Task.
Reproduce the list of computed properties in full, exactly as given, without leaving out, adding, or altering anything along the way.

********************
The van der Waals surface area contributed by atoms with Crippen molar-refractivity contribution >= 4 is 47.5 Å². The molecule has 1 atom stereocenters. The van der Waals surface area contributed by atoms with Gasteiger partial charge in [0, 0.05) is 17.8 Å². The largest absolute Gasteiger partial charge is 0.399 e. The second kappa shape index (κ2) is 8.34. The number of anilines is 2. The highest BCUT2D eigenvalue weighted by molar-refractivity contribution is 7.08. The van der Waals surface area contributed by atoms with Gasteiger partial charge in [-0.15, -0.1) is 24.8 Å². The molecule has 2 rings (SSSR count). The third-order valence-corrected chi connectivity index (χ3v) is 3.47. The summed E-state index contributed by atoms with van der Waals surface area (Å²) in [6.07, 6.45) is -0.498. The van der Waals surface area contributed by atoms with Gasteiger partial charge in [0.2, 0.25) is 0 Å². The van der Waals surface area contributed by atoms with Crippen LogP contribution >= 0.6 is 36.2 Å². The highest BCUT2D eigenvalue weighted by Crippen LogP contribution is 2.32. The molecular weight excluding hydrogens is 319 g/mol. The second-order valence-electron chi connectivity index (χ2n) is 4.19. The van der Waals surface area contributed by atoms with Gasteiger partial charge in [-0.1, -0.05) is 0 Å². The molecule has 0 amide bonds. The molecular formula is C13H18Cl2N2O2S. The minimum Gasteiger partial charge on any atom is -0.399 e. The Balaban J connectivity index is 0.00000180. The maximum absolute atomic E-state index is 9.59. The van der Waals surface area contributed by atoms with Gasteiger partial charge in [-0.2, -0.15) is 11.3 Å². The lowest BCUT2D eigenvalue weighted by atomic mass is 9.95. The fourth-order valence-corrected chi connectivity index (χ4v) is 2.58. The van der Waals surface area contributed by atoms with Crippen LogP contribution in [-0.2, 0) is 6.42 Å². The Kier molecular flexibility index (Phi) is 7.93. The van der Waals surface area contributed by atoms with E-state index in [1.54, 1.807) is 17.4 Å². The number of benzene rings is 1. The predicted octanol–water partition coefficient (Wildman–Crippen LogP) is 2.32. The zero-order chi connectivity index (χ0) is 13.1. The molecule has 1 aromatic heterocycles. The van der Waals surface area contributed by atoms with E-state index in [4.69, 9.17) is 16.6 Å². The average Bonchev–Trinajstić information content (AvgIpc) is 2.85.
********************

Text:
The van der Waals surface area contributed by atoms with Crippen molar-refractivity contribution >= 4 is 47.5 Å². The molecule has 1 atom stereocenters. The van der Waals surface area contributed by atoms with Gasteiger partial charge in [0, 0.05) is 17.8 Å². The largest absolute Gasteiger partial charge is 0.399 e. The second kappa shape index (κ2) is 8.34. The number of anilines is 2. The highest BCUT2D eigenvalue weighted by molar-refractivity contribution is 7.08. The van der Waals surface area contributed by atoms with Gasteiger partial charge in [-0.15, -0.1) is 24.8 Å². The molecule has 2 rings (SSSR count). The third-order valence-corrected chi connectivity index (χ3v) is 3.47. The summed E-state index contributed by atoms with van der Waals surface area (Å²) in [6.07, 6.45) is -0.498. The van der Waals surface area contributed by atoms with Gasteiger partial charge in [0.2, 0.25) is 0 Å². The van der Waals surface area contributed by atoms with Crippen LogP contribution >= 0.6 is 36.2 Å². The highest BCUT2D eigenvalue weighted by Crippen LogP contribution is 2.32. The molecular weight excluding hydrogens is 319 g/mol. The second-order valence-electron chi connectivity index (χ2n) is 4.19. The van der Waals surface area contributed by atoms with Gasteiger partial charge in [-0.1, -0.05) is 0 Å². The molecule has 0 amide bonds. The molecular formula is C13H18Cl2N2O2S. The minimum Gasteiger partial charge on any atom is -0.399 e. The Balaban J connectivity index is 0.00000180. The maximum absolute atomic E-state index is 9.59. The van der Waals surface area contributed by atoms with Gasteiger partial charge in [-0.2, -0.15) is 11.3 Å². The lowest BCUT2D eigenvalue weighted by atomic mass is 9.95. The fourth-order valence-corrected chi connectivity index (χ4v) is 2.58. The van der Waals surface area contributed by atoms with Crippen LogP contribution in [-0.2, 0) is 6.42 Å². The Kier molecular flexibility index (Phi) is 7.93. The van der Waals surface area contributed by atoms with E-state index in [1.54, 1.807) is 17.4 Å². The number of benzene rings is 1. The predicted octanol–water partition coefficient (Wildman–Crippen LogP) is 2.32. The zero-order chi connectivity index (χ0) is 13.1. The molecule has 1 aromatic heterocycles. The van der Waals surface area contributed by atoms with E-state index in [4.69, 9.17) is 16.6 Å². The average Bonchev–Trinajstić information content (AvgIpc) is 2.85.